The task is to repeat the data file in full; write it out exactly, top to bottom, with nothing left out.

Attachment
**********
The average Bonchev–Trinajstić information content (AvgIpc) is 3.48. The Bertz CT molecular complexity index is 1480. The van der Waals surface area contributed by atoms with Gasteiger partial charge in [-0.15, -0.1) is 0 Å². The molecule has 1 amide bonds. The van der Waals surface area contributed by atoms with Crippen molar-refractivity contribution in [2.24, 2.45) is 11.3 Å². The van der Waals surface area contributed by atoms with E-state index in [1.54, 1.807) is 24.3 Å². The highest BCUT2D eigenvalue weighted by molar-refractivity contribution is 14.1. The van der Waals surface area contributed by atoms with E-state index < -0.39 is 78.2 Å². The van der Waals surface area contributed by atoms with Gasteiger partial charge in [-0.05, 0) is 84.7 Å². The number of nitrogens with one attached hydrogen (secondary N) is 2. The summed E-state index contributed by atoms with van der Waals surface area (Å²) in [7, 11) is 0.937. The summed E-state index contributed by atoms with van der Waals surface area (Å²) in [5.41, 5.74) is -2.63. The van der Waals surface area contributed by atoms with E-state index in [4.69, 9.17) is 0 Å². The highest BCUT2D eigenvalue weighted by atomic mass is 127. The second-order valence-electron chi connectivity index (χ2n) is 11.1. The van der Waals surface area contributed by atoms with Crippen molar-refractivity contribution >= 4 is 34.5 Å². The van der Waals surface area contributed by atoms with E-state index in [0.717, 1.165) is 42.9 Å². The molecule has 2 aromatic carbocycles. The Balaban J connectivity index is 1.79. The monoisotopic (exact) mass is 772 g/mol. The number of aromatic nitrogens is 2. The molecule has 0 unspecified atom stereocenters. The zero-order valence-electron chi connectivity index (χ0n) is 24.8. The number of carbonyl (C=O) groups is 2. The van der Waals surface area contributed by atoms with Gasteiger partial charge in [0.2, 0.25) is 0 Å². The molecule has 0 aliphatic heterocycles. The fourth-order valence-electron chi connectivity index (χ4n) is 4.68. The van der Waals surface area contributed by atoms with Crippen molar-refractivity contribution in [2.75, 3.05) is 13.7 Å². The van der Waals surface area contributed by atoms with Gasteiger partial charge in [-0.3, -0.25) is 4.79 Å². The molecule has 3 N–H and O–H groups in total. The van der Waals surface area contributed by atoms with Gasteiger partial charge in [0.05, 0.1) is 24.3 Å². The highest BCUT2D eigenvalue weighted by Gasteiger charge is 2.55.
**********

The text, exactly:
The average Bonchev–Trinajstić information content (AvgIpc) is 3.48. The Bertz CT molecular complexity index is 1480. The van der Waals surface area contributed by atoms with Gasteiger partial charge in [-0.15, -0.1) is 0 Å². The molecule has 1 amide bonds. The van der Waals surface area contributed by atoms with Crippen molar-refractivity contribution in [2.24, 2.45) is 11.3 Å². The van der Waals surface area contributed by atoms with E-state index in [1.54, 1.807) is 24.3 Å². The highest BCUT2D eigenvalue weighted by molar-refractivity contribution is 14.1. The van der Waals surface area contributed by atoms with E-state index < -0.39 is 78.2 Å². The van der Waals surface area contributed by atoms with Gasteiger partial charge in [-0.05, 0) is 84.7 Å². The number of nitrogens with one attached hydrogen (secondary N) is 2. The summed E-state index contributed by atoms with van der Waals surface area (Å²) in [7, 11) is 0.937. The summed E-state index contributed by atoms with van der Waals surface area (Å²) in [5.41, 5.74) is -2.63. The van der Waals surface area contributed by atoms with E-state index in [4.69, 9.17) is 0 Å². The highest BCUT2D eigenvalue weighted by atomic mass is 127. The second-order valence-electron chi connectivity index (χ2n) is 11.1. The van der Waals surface area contributed by atoms with Crippen molar-refractivity contribution >= 4 is 34.5 Å². The van der Waals surface area contributed by atoms with E-state index in [0.717, 1.165) is 42.9 Å². The molecule has 2 aromatic carbocycles. The Balaban J connectivity index is 1.79. The monoisotopic (exact) mass is 772 g/mol. The number of aromatic nitrogens is 2. The molecule has 0 unspecified atom stereocenters. The zero-order valence-electron chi connectivity index (χ0n) is 24.8. The number of carbonyl (C=O) groups is 2. The van der Waals surface area contributed by atoms with Gasteiger partial charge in [0.2, 0.25) is 0 Å². The molecule has 0 aliphatic heterocycles. The fourth-order valence-electron chi connectivity index (χ4n) is 4.68. The van der Waals surface area contributed by atoms with Crippen molar-refractivity contribution in [2.75, 3.05) is 13.7 Å². The van der Waals surface area contributed by atoms with Gasteiger partial charge in [-0.3, -0.25) is 4.79 Å². The molecule has 3 N–H and O–H groups in total. The van der Waals surface area contributed by atoms with Gasteiger partial charge in [0.05, 0.1) is 24.3 Å². The highest BCUT2D eigenvalue weighted by Gasteiger charge is 2.55.